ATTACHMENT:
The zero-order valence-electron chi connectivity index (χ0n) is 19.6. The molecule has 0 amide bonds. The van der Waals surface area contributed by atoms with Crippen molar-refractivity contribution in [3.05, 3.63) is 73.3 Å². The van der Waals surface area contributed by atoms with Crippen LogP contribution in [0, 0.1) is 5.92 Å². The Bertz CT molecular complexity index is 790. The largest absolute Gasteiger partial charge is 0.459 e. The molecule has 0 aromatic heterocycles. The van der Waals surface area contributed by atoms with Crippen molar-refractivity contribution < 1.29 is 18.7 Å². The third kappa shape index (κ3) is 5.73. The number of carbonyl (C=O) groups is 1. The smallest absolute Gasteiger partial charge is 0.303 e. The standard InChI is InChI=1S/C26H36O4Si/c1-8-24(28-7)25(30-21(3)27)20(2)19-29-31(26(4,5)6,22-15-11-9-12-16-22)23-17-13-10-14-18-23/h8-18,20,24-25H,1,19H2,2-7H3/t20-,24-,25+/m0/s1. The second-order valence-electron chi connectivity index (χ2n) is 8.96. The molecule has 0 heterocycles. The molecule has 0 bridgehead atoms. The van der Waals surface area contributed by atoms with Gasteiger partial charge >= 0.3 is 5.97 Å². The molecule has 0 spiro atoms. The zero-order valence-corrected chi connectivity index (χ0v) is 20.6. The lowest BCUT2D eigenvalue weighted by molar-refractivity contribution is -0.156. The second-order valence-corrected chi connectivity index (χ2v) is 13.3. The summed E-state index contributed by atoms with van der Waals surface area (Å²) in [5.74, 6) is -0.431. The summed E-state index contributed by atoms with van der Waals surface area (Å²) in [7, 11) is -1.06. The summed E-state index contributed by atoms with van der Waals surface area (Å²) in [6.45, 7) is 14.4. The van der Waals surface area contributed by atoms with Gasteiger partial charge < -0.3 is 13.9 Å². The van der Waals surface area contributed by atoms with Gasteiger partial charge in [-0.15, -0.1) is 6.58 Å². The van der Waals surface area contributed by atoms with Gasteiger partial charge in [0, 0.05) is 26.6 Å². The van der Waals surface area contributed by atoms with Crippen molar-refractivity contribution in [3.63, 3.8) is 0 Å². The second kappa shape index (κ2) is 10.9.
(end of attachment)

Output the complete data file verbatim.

The zero-order valence-electron chi connectivity index (χ0n) is 19.6. The molecule has 0 amide bonds. The van der Waals surface area contributed by atoms with Crippen molar-refractivity contribution in [3.05, 3.63) is 73.3 Å². The van der Waals surface area contributed by atoms with Crippen LogP contribution in [0, 0.1) is 5.92 Å². The Bertz CT molecular complexity index is 790. The largest absolute Gasteiger partial charge is 0.459 e. The molecule has 0 aromatic heterocycles. The van der Waals surface area contributed by atoms with Crippen molar-refractivity contribution < 1.29 is 18.7 Å². The third kappa shape index (κ3) is 5.73. The number of carbonyl (C=O) groups is 1. The smallest absolute Gasteiger partial charge is 0.303 e. The standard InChI is InChI=1S/C26H36O4Si/c1-8-24(28-7)25(30-21(3)27)20(2)19-29-31(26(4,5)6,22-15-11-9-12-16-22)23-17-13-10-14-18-23/h8-18,20,24-25H,1,19H2,2-7H3/t20-,24-,25+/m0/s1. The second-order valence-electron chi connectivity index (χ2n) is 8.96. The molecule has 0 heterocycles. The molecule has 0 bridgehead atoms. The van der Waals surface area contributed by atoms with Gasteiger partial charge >= 0.3 is 5.97 Å². The molecule has 0 spiro atoms. The zero-order valence-corrected chi connectivity index (χ0v) is 20.6. The lowest BCUT2D eigenvalue weighted by molar-refractivity contribution is -0.156. The second-order valence-corrected chi connectivity index (χ2v) is 13.3. The summed E-state index contributed by atoms with van der Waals surface area (Å²) in [5.74, 6) is -0.431. The summed E-state index contributed by atoms with van der Waals surface area (Å²) in [7, 11) is -1.06. The summed E-state index contributed by atoms with van der Waals surface area (Å²) in [6.45, 7) is 14.4. The van der Waals surface area contributed by atoms with Gasteiger partial charge < -0.3 is 13.9 Å². The van der Waals surface area contributed by atoms with Gasteiger partial charge in [-0.15, -0.1) is 6.58 Å². The van der Waals surface area contributed by atoms with Gasteiger partial charge in [0, 0.05) is 26.6 Å². The van der Waals surface area contributed by atoms with Crippen molar-refractivity contribution in [3.63, 3.8) is 0 Å². The second kappa shape index (κ2) is 10.9.